A conceptual and interpretive public health approach to some of the most commonly used methods from basic statistics.

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Statistical Reasoning for Public Health 1: Estimation, Inference, & Interpretation

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Johns Hopkins University

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A conceptual and interpretive public health approach to some of the most commonly used methods from basic statistics.

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Module 2C: Summarization and Measurement

This module consists of a single lecture set on time-to-event outcomes. Time-to-event data comes primarily from prospective cohort studies with subjects who haven to had the outcome of interest at their time of enrollment. These subjects are followed for a pre-established period of time until they either have there outcome, dropout during the active study period, or make it to the end of the study without having the outcome. The challenge with these data is that the time to the outcome is fully observed on some subjects, but not on those who do not have the outcome during their tenure in the study. Please see the posted learning objectives for each lecture set in this module for more details.

- John McGready, PhD, MSAssociate Scientist, Biostatistics

Bloomberg School of Public Health

So in this lecture set, we're going to see how

to quantify time of an outcome difference between two samples.

And the quantification will involve creating

what's called an Incidence Rate Ratio,

a ratio of the incidence rates of the events between the two groups.

And, the interpretation is very similar to the

relative risk we had for binary outcomes before.

Unlike binary outcomes however, we won't go forth and create a difference in the

incidence rates between two groups.

We'll see in the next couple sections after this, that

there's a richer way to actually get a baseline in

understanding of what's going on at any given time across

the entire follow up period using what are called Kaplan-Meier curves.

Okay now lets get to comparing time to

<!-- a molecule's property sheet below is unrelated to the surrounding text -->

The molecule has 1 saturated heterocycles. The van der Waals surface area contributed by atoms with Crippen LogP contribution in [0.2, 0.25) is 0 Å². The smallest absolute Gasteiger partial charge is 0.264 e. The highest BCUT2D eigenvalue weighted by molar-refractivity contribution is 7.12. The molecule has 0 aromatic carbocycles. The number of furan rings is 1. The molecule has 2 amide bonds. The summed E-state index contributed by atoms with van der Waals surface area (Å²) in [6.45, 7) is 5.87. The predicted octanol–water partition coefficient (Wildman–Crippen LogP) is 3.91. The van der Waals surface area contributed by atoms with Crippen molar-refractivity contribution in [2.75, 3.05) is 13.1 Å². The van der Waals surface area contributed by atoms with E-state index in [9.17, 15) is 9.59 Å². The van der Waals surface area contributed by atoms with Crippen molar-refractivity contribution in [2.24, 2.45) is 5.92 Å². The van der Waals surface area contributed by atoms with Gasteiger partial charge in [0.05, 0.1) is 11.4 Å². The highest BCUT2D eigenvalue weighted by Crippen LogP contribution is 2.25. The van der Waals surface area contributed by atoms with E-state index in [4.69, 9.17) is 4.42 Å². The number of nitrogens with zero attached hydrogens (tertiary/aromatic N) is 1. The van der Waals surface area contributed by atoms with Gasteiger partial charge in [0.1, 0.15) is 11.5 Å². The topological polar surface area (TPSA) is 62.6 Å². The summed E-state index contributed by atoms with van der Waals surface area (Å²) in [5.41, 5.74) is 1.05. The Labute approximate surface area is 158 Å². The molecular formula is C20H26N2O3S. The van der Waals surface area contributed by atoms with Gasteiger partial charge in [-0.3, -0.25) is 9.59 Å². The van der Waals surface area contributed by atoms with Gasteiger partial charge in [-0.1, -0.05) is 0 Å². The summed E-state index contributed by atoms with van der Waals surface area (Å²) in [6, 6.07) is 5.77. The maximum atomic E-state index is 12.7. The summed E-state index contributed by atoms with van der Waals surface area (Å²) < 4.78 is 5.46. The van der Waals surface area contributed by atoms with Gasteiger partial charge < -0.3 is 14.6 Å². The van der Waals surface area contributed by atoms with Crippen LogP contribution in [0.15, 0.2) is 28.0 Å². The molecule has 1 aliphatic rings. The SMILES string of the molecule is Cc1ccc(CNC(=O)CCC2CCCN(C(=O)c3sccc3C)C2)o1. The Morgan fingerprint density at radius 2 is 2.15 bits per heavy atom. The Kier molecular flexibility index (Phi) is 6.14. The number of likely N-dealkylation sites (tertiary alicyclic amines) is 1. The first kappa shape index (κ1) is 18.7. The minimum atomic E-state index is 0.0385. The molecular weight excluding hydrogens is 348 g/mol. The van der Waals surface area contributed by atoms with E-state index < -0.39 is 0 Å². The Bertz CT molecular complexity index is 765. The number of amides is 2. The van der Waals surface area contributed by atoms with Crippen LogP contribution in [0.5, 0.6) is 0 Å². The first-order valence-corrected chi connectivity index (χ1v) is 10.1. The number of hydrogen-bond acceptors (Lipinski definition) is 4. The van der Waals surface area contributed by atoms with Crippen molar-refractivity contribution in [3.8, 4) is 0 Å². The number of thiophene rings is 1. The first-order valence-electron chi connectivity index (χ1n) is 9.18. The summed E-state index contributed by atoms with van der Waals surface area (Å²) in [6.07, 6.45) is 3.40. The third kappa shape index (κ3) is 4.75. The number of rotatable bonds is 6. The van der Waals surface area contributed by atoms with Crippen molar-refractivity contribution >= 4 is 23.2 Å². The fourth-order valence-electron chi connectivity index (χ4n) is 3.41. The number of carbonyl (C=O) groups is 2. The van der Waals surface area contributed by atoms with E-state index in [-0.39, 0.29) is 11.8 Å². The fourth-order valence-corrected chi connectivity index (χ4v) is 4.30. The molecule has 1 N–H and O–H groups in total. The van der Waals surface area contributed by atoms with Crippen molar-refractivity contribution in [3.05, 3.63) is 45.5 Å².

event data between two or more samples numerically.

It won't probably come as any surprise

to you but what we're going to do is

compare the incidence rates computed for some time event

outcome on different samples and compare those incidence rates

But what will do it in a ratio format.

So upon completion of this section, you will be able to estimate a

numerical comparison of timed event outcomes

between two populations using sample rate estimates.

Interpret the resulting estimate, this incidence rate ratio

in words and a public health scientific context.

And remind yourselves something will recur throughout

the course, that sometimes ratios, and we talked

about this in the last set of lectures,

sometimes ratios are presented on the log scale.

So let's go back to our Mayo clinic data and actually get

into the real data as posed to using the sort of hypothetical.

Patient profiles that I used before just to illustrate the time to event context.

As I noted before this was a randomized

trial amongst patients with primary biliary cirrhosis, PD, PBC.

And they were randomized to receive either D-Penicillamine, or placebo, and a

research question of interest was How

does mortality, and therefore survival, those are,

mortality is the opposite or compliment of survival, right?

Death or survival for PD, PBC patients randomized to receive the drug DPCA.

How does that compare to the patients who got the placebo?

Now I'm going to give you some data that I computed.

I had the dataset available to me.

And I'll break it down into the subgroups or DPCA and placebo group.

Amongst those who were randomized

over the ten year study period.

To the DPCA group they contributed collectively 872.5 years of follow

up, and this includes people who died during the study follow-up.

And persons who either dropped out or made it to

the end of the study without dying and hence were censored.

So that's a total cumulative amount of time

contributed to the study by everyone randomized to

the drug group. And amongst those, there were 65 deaths.

So,

let's take a look at the incidence rate. The incidence rate in the of death in the

DPCA group is 65 deaths per 872.5 years of follow-up time.

If we compute this, mathematically this can be expressed

as 0.075 deaths per year of follow up time.

Let's compare and contrast this with the placebo group.

The persons randomized with

the placebo group, contributed collectively 842.5 years of

follow up, or 60 deaths. So the incidence rate from this group.

With 60 deaths per 842.5 years of follow up

time, which can be expressed as 0.071 deaths per year.